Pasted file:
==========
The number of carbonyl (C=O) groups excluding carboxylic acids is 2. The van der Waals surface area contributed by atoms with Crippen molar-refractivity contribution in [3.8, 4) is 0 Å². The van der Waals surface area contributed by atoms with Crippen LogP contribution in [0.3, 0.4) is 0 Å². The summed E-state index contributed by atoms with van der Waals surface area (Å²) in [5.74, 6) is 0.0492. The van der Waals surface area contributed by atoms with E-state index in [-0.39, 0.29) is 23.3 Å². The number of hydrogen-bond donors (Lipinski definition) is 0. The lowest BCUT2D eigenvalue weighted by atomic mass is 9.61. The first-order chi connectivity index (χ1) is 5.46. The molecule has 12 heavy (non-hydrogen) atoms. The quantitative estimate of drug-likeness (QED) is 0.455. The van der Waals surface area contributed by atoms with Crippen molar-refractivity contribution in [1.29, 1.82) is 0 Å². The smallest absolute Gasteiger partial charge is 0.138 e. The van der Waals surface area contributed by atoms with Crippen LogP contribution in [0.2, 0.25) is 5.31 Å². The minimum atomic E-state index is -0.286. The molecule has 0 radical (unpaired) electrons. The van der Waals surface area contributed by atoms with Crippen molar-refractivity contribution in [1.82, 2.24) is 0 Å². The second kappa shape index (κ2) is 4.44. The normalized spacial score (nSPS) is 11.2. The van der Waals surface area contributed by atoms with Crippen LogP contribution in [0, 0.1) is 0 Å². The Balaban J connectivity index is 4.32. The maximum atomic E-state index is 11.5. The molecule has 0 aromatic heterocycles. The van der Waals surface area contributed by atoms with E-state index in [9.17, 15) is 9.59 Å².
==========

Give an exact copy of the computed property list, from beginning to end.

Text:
The number of carbonyl (C=O) groups excluding carboxylic acids is 2. The van der Waals surface area contributed by atoms with Crippen molar-refractivity contribution in [3.8, 4) is 0 Å². The van der Waals surface area contributed by atoms with Crippen LogP contribution in [0.3, 0.4) is 0 Å². The summed E-state index contributed by atoms with van der Waals surface area (Å²) in [5.74, 6) is 0.0492. The van der Waals surface area contributed by atoms with E-state index in [-0.39, 0.29) is 23.3 Å². The number of hydrogen-bond donors (Lipinski definition) is 0. The lowest BCUT2D eigenvalue weighted by atomic mass is 9.61. The first-order chi connectivity index (χ1) is 5.46. The molecule has 12 heavy (non-hydrogen) atoms. The quantitative estimate of drug-likeness (QED) is 0.455. The van der Waals surface area contributed by atoms with Crippen molar-refractivity contribution in [1.29, 1.82) is 0 Å². The smallest absolute Gasteiger partial charge is 0.138 e. The van der Waals surface area contributed by atoms with Crippen LogP contribution in [0.2, 0.25) is 5.31 Å². The minimum atomic E-state index is -0.286. The molecule has 0 radical (unpaired) electrons. The van der Waals surface area contributed by atoms with Crippen molar-refractivity contribution in [1.82, 2.24) is 0 Å². The second kappa shape index (κ2) is 4.44. The normalized spacial score (nSPS) is 11.2. The van der Waals surface area contributed by atoms with Crippen LogP contribution in [0, 0.1) is 0 Å². The Balaban J connectivity index is 4.32. The maximum atomic E-state index is 11.5. The molecule has 0 aromatic heterocycles. The van der Waals surface area contributed by atoms with E-state index in [9.17, 15) is 9.59 Å².